Every Thanksgiving we go down to Los Angeles and visit Ruth, my mother-in-law, for a week.
She’s 92 but very mobile and completely interested and engaged in the world around her — and luckily for us, she loves to eat out and spoil us with treats.
So every week down here is a balance of restaurants, playing Scrabble, taking walks — and trying to find other ways to build up an appetite for the next meal.
We always stay in her small condo in Beverly Hills, so we’re ideally located for good times.
Like being just two blocks away from one of the outposts of Lemonade — a place we usually visit more than once as it’s always so delicious.
Never been? Whether you get one of their incredibly inventive salads
or bakes, braises or stews (like this ridiculously rich white truffle mac and cheese as well as smoky beef brisket)…
you can count on a usually wonderful and inexpensive meal.
I never thought I was much of a fan of lemonade, but when it’s made with fresh blood orange juice, or watermelon and rosemary or basil and strawberry — it’s easy to become enamored.
Nearby there was a lot of eye candy to take in and sidewalks to walk off a fraction of the calories.
It was so cheery to see so many plants in full blossom at this time of the year.
And every block or two there was something that caught my eye.
Some of the things I saw reminded me of France.
This storefront was right near The Ivy and also Chanel on Robertson.
And how about this pretty spot?
Before you knew it, it was time for another meal out.
Happily many more good eats awaited us on this vacation — like burgers and sandwiches around town.
Like at one of my perennial favorites: Umami Burger at The Grove.
First, look at the starch options here: giant cheesy tater tots, pomme frites with truffle cheese sauce and sweet potato fries with maple syrup and bacon lardons.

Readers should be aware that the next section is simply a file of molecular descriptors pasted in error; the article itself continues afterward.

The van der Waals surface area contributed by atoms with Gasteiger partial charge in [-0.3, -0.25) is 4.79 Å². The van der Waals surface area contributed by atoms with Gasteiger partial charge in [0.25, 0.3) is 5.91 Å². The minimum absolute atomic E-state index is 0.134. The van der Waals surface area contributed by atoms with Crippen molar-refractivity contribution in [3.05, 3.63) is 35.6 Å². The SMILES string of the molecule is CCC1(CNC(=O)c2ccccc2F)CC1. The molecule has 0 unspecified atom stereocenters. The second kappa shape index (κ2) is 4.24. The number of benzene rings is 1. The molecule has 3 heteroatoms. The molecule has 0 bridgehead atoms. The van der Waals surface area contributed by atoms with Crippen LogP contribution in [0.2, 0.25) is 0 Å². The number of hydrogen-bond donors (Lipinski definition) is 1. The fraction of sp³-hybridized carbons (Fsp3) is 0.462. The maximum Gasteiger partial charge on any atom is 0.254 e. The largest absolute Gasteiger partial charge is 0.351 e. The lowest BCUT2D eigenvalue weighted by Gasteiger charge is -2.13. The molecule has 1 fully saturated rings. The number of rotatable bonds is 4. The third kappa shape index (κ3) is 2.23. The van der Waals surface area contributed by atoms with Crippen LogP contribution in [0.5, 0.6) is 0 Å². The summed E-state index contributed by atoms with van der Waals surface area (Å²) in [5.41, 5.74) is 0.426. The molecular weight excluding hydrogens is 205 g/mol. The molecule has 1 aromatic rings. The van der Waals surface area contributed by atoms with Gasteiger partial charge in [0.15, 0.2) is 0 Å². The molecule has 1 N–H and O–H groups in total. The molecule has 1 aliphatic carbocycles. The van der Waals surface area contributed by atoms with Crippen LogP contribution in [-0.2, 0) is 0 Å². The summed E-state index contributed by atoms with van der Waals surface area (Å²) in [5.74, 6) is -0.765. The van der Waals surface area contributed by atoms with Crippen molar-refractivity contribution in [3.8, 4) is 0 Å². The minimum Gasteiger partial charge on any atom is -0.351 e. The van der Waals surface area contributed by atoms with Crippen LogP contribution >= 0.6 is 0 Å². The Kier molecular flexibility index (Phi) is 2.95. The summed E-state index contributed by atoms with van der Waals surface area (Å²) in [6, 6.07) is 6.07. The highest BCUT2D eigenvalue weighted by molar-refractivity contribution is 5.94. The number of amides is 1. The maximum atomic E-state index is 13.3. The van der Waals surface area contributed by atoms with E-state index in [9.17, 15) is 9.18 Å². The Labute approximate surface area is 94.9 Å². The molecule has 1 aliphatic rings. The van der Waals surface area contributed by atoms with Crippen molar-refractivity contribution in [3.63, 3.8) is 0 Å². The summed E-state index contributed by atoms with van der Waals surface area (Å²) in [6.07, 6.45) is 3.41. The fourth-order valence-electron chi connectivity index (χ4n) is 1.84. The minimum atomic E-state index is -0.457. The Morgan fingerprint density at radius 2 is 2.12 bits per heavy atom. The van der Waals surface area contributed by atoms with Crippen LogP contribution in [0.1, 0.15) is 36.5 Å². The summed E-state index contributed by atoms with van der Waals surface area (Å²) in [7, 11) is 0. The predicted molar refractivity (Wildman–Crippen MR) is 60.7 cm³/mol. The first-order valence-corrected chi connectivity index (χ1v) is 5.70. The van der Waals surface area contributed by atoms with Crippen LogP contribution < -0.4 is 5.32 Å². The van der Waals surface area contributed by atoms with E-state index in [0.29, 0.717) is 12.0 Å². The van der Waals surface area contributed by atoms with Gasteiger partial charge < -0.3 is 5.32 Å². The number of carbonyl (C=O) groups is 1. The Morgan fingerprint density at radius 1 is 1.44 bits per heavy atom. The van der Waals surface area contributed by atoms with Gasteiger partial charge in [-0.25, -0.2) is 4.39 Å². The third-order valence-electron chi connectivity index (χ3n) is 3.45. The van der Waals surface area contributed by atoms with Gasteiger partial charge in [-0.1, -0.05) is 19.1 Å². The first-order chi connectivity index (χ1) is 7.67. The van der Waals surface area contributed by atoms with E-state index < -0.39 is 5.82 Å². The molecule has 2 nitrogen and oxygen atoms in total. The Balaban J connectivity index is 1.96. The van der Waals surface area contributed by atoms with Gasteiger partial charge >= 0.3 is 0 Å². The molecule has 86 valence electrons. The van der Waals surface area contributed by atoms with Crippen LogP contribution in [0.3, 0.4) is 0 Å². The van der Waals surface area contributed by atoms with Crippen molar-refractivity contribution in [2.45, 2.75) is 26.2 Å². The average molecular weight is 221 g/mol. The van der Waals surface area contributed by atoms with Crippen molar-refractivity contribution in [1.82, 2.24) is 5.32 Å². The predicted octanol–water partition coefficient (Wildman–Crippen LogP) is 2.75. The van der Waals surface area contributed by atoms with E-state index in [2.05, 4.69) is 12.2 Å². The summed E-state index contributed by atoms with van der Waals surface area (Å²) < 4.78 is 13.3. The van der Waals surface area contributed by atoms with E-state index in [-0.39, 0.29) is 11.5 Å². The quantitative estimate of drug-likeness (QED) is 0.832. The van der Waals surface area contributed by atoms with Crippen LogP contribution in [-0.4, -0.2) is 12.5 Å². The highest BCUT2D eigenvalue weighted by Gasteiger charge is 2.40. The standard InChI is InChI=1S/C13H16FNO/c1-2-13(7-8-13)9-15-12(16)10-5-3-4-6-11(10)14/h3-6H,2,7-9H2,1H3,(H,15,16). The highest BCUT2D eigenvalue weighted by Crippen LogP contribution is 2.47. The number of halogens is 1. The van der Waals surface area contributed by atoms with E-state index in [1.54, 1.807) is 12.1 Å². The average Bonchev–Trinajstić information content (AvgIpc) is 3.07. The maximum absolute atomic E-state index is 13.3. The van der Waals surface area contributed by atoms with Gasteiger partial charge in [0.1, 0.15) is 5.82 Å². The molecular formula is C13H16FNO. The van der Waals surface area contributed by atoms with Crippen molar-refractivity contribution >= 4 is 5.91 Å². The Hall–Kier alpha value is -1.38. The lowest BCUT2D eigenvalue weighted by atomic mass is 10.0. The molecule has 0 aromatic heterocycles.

Everyone else went for one of their unbelievably moist burgers
but this time I decided to go for one of their Ahi tuna burgers with wasabi mayonnaise, shaved carrot and microgreens.
That tuna burger was amazing!
Not as outstanding but still pretty tasty was a pit stop at Johnny Rockets.
Their burgers were just okay but I loved my club sandwich with crisp, meaty bacon and ripe tomato.
Another dinner was a blowout at Matsumoto (formerly Hirozen).
Their shrimp and vegetable tempura is always a standout
and their sushi always satisfies.
We always purposely over-order so that we can enjoy leftovers the next day.
Sushi and a little tuna poke from Bristol Farms enjoyed midday with the paper?
I’m so in.
Here’s another place we always hit during our time here.
At this point in the trip David’s brother Larry and his wife Linda had come down from San Francisco to join us, so we all sat at a big table and ordered up a storm.
Connie and Ted’s is based on the clam shacks of the East Coast; although Parker House rolls may be a deviance from the norm, they are a must-do.
They are baked-to-order in a small cast-iron pan and arrive piping hot; you can literally see everyone trying to work out the arithmetics of the roll-to-person ratio.
Another must is the Little Gem salad with tomato, hardboiled egg, bacon and blue cheese.
I love the lobster roll here
but this time I thought I’d try something different: The New England Boiled Dinner.
As you can see, clams, mussels and lobster all clamor for your attention and bites of linguica and warm corn tempt further (so so good).
With so much eating and other sedentary pleasures, it was nice to balance it with some walks in the sunshine.
Just ten minutes away from strip malls and condos are tree-lined streets with gorgeous homes.
This part of Beverly Hills is much nicer than where my mother-in-law lives but it’s also always strangely quiet– no one is on the street.
Cars whiz by barely slowing down at stop signs and even the dogs go straight from indoors to pristine vans in which they carted off by groomers or daycare (we witnessed this four times on one walk alone) so Charlotte and I usually had all these streets to ourselves.
So much to look at, though, with one house grander or more appealing than the next.